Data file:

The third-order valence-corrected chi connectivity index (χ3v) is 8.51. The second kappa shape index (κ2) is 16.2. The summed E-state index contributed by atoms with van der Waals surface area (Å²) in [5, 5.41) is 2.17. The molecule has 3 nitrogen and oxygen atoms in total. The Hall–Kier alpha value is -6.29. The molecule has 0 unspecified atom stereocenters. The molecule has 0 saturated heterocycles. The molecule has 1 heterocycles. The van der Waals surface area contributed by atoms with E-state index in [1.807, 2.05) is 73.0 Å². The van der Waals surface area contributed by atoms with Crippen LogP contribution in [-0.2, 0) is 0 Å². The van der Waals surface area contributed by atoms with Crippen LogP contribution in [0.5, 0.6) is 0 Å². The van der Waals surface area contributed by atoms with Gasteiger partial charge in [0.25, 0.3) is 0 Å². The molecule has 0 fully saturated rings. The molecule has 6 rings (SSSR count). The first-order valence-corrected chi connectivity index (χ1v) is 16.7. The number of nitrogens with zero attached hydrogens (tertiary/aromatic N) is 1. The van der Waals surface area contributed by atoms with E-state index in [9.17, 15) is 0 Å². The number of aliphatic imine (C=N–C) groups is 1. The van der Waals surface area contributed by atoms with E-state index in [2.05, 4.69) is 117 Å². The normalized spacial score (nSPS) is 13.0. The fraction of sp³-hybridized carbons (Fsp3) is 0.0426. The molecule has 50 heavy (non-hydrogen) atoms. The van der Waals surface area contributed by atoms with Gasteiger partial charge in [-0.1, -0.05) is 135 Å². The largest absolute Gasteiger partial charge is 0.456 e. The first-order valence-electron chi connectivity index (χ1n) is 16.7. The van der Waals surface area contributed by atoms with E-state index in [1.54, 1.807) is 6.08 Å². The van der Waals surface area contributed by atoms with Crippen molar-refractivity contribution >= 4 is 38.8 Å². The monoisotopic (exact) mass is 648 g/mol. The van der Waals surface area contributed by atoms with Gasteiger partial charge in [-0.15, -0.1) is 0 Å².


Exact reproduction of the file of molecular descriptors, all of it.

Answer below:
The third-order valence-corrected chi connectivity index (χ3v) is 8.51. The second kappa shape index (κ2) is 16.2. The summed E-state index contributed by atoms with van der Waals surface area (Å²) in [5, 5.41) is 2.17. The molecule has 3 nitrogen and oxygen atoms in total. The Hall–Kier alpha value is -6.29. The molecule has 0 unspecified atom stereocenters. The molecule has 0 saturated heterocycles. The molecule has 1 heterocycles. The van der Waals surface area contributed by atoms with E-state index in [1.807, 2.05) is 73.0 Å². The van der Waals surface area contributed by atoms with Crippen LogP contribution in [-0.2, 0) is 0 Å². The van der Waals surface area contributed by atoms with Crippen LogP contribution in [0.5, 0.6) is 0 Å². The van der Waals surface area contributed by atoms with Gasteiger partial charge in [0.25, 0.3) is 0 Å². The molecule has 0 fully saturated rings. The molecule has 6 rings (SSSR count). The first-order valence-corrected chi connectivity index (χ1v) is 16.7. The number of nitrogens with zero attached hydrogens (tertiary/aromatic N) is 1. The van der Waals surface area contributed by atoms with E-state index in [9.17, 15) is 0 Å². The number of aliphatic imine (C=N–C) groups is 1. The van der Waals surface area contributed by atoms with E-state index in [2.05, 4.69) is 117 Å². The normalized spacial score (nSPS) is 13.0. The fraction of sp³-hybridized carbons (Fsp3) is 0.0426. The molecule has 50 heavy (non-hydrogen) atoms. The van der Waals surface area contributed by atoms with Gasteiger partial charge in [-0.1, -0.05) is 135 Å². The largest absolute Gasteiger partial charge is 0.456 e. The first-order valence-electron chi connectivity index (χ1n) is 16.7. The van der Waals surface area contributed by atoms with E-state index in [1.54, 1.807) is 6.08 Å². The van der Waals surface area contributed by atoms with Crippen molar-refractivity contribution >= 4 is 38.8 Å². The monoisotopic (exact) mass is 648 g/mol. The van der Waals surface area contributed by atoms with Gasteiger partial charge in [-0.15, -0.1) is 0 Å².